Revue des foxes – a moving story of faith and family | Theater


TThrough the story of a beautiful fractured family, this first play by Dexter Flanders shows how complex and sometimes devastating the black gay experience can be. Shortlisted for the Alfred Fagon Prize, Foxes is a deeply moving story of faith, family and what is considered forgivable.

Everything happens too quickly and suddenly for Daniel (Michael Fatogun). When his girlfriend gets pregnant, his family chases him away and he welcomes her with a love that seems unconditional. But when pushed in different directions, he finds that his mother’s acceptance doesn’t go any further.

The characters from Flanders are vibrantly authentic. Every argument is nuanced, every decision difficult. Each of the actors in turn is heartbreaking. Directed by James Hillier, Fatogun en Daniel is gentle, fierce, strong. Then in front of his mom (Doreene Blackstock), he shrinks, broken by his fury. Blackstock is an amazing presence, tender and fierce at the same time, unable to face what her son is trying to say to her.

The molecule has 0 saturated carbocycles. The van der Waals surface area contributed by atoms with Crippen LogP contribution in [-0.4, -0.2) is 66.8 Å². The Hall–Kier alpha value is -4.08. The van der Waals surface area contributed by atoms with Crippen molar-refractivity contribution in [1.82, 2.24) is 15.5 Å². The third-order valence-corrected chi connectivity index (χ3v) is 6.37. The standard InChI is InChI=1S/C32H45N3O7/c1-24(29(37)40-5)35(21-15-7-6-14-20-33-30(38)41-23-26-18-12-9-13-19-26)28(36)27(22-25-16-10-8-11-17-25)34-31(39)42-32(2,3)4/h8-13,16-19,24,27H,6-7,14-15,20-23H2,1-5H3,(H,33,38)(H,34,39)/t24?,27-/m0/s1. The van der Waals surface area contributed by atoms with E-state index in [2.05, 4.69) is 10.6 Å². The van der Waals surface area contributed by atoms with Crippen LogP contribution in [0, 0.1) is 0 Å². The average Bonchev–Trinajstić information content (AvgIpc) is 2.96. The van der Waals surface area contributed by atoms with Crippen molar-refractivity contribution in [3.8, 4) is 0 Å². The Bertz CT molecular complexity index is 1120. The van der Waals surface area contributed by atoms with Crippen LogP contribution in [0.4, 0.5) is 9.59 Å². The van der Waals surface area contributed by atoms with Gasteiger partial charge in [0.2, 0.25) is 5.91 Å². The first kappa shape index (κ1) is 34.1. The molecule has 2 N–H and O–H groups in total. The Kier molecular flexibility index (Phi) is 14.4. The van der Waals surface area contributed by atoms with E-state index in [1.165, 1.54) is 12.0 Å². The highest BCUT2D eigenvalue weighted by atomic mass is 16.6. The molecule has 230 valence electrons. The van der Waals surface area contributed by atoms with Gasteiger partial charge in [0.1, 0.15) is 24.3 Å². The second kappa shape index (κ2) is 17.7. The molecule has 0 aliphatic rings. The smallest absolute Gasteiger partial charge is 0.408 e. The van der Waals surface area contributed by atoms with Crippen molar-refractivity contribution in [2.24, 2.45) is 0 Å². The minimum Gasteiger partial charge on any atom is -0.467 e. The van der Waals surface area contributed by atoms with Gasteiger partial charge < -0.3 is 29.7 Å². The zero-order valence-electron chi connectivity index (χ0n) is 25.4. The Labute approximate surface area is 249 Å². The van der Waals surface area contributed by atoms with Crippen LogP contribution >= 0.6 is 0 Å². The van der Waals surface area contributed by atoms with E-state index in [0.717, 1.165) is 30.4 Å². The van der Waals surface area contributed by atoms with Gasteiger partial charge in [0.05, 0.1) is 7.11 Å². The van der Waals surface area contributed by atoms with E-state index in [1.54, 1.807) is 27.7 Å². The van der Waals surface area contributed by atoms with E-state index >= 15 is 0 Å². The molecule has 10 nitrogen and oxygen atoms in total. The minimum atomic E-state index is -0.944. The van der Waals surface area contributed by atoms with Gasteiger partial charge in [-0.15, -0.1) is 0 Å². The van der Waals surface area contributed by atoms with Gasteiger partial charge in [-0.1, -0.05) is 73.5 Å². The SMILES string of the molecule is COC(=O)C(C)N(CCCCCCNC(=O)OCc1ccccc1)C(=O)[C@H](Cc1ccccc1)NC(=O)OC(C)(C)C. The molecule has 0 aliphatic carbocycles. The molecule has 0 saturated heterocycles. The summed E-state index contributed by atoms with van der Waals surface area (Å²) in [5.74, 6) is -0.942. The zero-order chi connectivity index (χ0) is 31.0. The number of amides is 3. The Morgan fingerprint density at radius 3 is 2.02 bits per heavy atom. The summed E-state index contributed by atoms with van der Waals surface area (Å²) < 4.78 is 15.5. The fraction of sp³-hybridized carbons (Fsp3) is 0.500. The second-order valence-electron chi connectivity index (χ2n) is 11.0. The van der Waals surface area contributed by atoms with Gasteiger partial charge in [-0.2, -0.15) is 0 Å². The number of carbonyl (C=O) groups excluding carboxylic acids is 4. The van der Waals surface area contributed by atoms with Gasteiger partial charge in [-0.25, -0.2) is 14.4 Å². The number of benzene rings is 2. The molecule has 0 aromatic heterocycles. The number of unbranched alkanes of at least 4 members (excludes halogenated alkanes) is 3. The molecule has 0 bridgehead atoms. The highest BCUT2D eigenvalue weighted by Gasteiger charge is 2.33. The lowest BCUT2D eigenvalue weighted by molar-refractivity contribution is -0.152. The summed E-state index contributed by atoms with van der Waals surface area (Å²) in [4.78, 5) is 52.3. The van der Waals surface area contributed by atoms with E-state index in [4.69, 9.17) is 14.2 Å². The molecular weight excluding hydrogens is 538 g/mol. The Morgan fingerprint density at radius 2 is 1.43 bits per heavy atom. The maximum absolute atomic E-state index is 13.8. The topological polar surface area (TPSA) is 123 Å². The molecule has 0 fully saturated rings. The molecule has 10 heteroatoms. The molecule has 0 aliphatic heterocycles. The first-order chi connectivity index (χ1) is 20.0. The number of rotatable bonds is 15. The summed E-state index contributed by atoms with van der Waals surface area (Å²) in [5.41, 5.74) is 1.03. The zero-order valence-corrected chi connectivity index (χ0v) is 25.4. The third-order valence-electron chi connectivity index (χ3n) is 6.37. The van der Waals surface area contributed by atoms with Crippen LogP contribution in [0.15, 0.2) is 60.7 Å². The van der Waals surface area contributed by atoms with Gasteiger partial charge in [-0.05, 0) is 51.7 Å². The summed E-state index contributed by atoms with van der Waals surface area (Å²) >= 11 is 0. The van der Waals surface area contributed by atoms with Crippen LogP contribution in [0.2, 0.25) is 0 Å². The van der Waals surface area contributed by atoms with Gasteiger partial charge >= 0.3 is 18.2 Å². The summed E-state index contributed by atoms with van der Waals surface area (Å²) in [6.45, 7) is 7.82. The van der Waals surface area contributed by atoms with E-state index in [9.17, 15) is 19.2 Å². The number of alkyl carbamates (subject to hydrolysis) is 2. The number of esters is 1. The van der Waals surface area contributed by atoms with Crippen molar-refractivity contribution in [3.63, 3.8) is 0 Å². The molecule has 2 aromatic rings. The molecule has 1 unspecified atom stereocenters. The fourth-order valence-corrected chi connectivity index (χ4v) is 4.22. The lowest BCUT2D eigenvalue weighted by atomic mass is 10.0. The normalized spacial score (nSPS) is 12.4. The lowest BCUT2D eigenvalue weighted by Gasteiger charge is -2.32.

What resonates most in the text comes from Leon (Anyebe Godwin), Daniel’s best friend. His fear of the repercussions of coming out as a gay black man, and all that it could ruin, is palpable. With rock-solid honesty, this piece is a stark reminder: for many, even in London, coming out is still not the best or the safest option.

There is such tenderness in this little domestic drama. Such full-bodied characters and cleverly written scenes. Although he gets lost a bit towards the end, feeling like he’s finished a few times, the very last scene is heartbreaking. It’s the story of what you give up to get out of it. He deserves a bigger stage.


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